Politicians disagree over procedure used by Constitution amendment Commission

A six-month term given to the Commission in charge of amending the Burundi Constitution has expired this 15 November.

The proposals for the Constitution amendment would be referred to the CNDI report

The proposals for the Constitution amendment would be referred to the CNDI report

The commission in charge of amending the Burundi Constitution ended its term and has already suggested the provisions to be amended. However, some politicians diverge on the procedure adopted by the commission.

Tatien Sibomana, an opposition political actor, deplores the fact that the commission did not wait for the deadline it had been given. “The commission submitted their proposals before the end of the term”, he says.

He says all issues concerning Burundians should be resolved through dialogue. Sibomana also says the other principle was consensus democracy at the cost of majority democracy. “The principle of revising the constitution by ignoring this principle simply denies the spirit and even the content of the Arusha Agreement and the resulting Constitution”, he says.

Sibomana, the political actor, says that, in its article 299, it is stipulated that any revision of the Constitution cannot be initiated if it undermines the unity of Burundians, social cohesion and democratic principles. “We were experiencing a crisis that led to the exile of many Burundians including politicians, journalists and leaders of the civil society organizations”, he says. Sibomana says the commission did not take into account the situation Burundians are going through. “The procedure did not take into consideration the interest of all Burundians”, he says.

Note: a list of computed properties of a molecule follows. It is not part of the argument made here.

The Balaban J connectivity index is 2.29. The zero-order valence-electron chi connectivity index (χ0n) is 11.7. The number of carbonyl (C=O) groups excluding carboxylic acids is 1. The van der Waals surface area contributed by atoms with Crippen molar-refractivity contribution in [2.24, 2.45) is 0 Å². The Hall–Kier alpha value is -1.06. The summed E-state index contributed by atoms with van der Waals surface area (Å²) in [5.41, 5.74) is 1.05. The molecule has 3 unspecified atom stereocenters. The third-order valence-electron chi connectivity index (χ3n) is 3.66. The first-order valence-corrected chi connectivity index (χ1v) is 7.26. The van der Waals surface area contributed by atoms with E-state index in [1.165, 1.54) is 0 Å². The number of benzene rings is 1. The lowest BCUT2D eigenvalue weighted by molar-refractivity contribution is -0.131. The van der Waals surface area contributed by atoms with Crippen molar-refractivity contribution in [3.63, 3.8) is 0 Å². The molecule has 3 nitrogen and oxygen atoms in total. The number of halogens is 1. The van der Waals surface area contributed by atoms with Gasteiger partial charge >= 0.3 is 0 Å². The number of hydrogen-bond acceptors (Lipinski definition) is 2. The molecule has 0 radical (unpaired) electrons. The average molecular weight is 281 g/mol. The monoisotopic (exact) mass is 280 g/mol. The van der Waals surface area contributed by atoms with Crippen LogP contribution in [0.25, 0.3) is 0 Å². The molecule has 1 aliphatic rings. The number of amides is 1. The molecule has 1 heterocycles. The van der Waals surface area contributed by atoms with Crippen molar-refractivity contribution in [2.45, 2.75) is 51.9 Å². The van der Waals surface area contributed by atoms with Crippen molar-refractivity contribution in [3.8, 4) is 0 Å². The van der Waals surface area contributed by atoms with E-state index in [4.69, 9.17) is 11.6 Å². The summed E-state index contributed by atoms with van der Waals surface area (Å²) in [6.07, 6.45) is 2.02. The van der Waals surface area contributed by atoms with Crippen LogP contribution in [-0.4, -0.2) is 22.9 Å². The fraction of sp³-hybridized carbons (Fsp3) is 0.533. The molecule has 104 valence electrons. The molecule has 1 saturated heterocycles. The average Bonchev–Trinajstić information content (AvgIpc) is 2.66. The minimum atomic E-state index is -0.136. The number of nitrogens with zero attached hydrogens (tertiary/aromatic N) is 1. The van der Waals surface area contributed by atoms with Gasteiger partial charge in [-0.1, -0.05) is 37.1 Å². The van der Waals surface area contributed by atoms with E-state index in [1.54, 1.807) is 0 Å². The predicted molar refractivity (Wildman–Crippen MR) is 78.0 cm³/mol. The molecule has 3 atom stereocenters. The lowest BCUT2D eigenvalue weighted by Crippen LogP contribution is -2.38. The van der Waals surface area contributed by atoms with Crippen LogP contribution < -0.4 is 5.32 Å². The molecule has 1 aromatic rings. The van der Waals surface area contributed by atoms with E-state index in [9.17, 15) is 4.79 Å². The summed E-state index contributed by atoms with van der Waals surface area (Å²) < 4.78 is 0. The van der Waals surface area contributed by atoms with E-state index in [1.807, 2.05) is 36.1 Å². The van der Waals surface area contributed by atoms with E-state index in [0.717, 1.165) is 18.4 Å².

Keffa Nibizi, the chairman of Frodebu Nyakuri says the amendment to the Constitution is the result of the previous meeting held in Gitega between political parties and the government. He adds that the commission has respected the procedure. “ We sign a resolution requesting the commission to amend the constitution taking into account the major decisions taken by the National Commission for the Inter-Burundian Dialogue”, he says. He says the majority of ideas and opinions expressed during the CNDI sessions have been taken into account.

Nibizi also says that there is no article in the Burundi constitution which specifies that the commission have to consult all stakeholders. “The concerned article stipulates that the Head of State must consult the government members to submit the proposals for the amendment and does not require him to consult with any party, either a political or social party”, he says.

On 24 October, the government has authorized the commission to amend the constitution in its previous meeting of the cabinet ministers. Philippe Nzobonariba, Spokesperson for the government said the Council of Ministers adopted it and gave permission to the commission to move on to the next step. Out of the 307 articles in the current Constitution, 77 will be amended, 3 will be completely removed while 9 new others will be added.

The so-called amended constitution suggested that the Head of State will be elected through direct universal suffrage and the prime minister who is the head of government will come from the elected representatives of the party in power.

The Head of State will also be assisted by a vice president from different ethnic group and political party of the president of the republic.